Ethical Decision-Making for Global Managers Professional Certificate
Global managers face increasing pressures from governments and civil society groups to go beyond traditional business roles for the sake of the common good. Ethical issues of human rights, labor conditions, and environmental impacts can pose serious policy dilemmas that involve difficult value choices and management decisions.
Should foreign companies try to influence a country’s domestic political process on issues such as democratic elections, religious freedoms, the treatment of indigenous peoples, or the domestic allocation of tax revenue? Should large international retailers enforce ethical practices for their foreign suppliers, such as requiring a “living wage”? Do international marketing practices manipulate vulnerable consumers into making inappropriate purchases or enhance their free choice of products?
This program consists of three courses that analyze questions of business ethics using actual cases from around the world. Drawing on established theory and ethical principles, the courses use normative criteria to evaluate “best choice” options for real-world ethical decision-making. The courses also promote awareness of the complexities facing global decision makers caught between competing national laws or cultural practices.
What you will learn:
- How to analyze real-world ethical dilemmas using multiple frameworks, considering many possible choices, and selecting a “best choice” options
- How to evaluate issues from the perspective of home and host government officials, corporate employees and managers, and civil society activists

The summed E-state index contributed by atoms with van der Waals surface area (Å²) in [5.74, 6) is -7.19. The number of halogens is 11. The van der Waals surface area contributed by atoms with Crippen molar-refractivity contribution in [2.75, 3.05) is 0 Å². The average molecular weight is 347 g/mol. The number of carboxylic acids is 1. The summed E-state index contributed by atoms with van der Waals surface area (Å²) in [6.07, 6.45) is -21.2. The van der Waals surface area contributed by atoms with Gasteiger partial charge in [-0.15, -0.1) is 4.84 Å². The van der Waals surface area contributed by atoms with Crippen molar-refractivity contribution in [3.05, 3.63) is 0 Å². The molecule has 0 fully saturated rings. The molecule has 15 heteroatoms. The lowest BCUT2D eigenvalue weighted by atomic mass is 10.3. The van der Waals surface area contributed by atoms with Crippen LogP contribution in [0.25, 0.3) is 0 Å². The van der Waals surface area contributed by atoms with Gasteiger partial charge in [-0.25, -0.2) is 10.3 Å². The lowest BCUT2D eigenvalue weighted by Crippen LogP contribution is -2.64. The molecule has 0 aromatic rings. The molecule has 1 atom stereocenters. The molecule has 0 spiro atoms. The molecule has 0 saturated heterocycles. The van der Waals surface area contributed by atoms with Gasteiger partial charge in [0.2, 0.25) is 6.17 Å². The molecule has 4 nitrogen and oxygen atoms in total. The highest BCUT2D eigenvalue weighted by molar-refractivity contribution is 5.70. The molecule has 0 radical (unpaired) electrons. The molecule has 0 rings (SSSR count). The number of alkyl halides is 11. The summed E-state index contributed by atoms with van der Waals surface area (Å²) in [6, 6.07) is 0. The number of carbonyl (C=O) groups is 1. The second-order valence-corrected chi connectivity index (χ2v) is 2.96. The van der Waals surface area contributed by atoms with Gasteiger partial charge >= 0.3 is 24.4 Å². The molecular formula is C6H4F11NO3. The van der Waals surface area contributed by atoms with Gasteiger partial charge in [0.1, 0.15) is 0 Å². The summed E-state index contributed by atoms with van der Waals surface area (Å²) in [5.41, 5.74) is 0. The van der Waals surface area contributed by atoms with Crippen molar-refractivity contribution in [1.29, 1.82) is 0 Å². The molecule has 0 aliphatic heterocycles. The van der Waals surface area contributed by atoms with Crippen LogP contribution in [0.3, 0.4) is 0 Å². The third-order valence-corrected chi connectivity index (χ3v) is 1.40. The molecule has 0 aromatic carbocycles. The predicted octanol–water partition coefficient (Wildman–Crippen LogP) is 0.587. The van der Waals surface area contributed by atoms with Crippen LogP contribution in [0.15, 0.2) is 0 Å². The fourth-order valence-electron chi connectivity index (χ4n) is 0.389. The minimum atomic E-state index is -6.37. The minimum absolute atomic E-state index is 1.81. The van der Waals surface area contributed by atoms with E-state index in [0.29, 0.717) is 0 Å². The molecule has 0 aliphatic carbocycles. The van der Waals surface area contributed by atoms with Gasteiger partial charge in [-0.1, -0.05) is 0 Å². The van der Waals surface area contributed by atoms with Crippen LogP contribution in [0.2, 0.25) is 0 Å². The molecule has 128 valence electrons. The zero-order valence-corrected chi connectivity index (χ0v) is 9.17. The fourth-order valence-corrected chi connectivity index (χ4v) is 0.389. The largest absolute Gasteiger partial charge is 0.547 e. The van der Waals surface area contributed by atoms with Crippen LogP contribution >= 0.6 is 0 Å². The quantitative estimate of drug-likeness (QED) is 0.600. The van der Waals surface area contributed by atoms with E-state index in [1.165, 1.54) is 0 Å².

- How to evaluate, test, and strengthen one’s personal decision-making processes
- How to apply analytical and policy development skills to coordinate international corporate social responsibility actions
- How to conduct ethical risk assessments for new corporate investments
International corporations can trigger significant cultural shifts and environmental impacts. For example, when foreign corporations set up large mineral extraction operations in developing countries, both culture and environment are altered. Ethical concerns arise when manipulative marketing techniques are used to mislead foreign consumers, especially about potentially harmful products. In [...]
Labor and production standards, meant to ensure the safety of workers and consumers, are neither universally accepted nor always enforced. Where local governments fail to act, global corporations may receive pressure to step in. In this course, you will consider ethical questions about the role of international businesses in [...]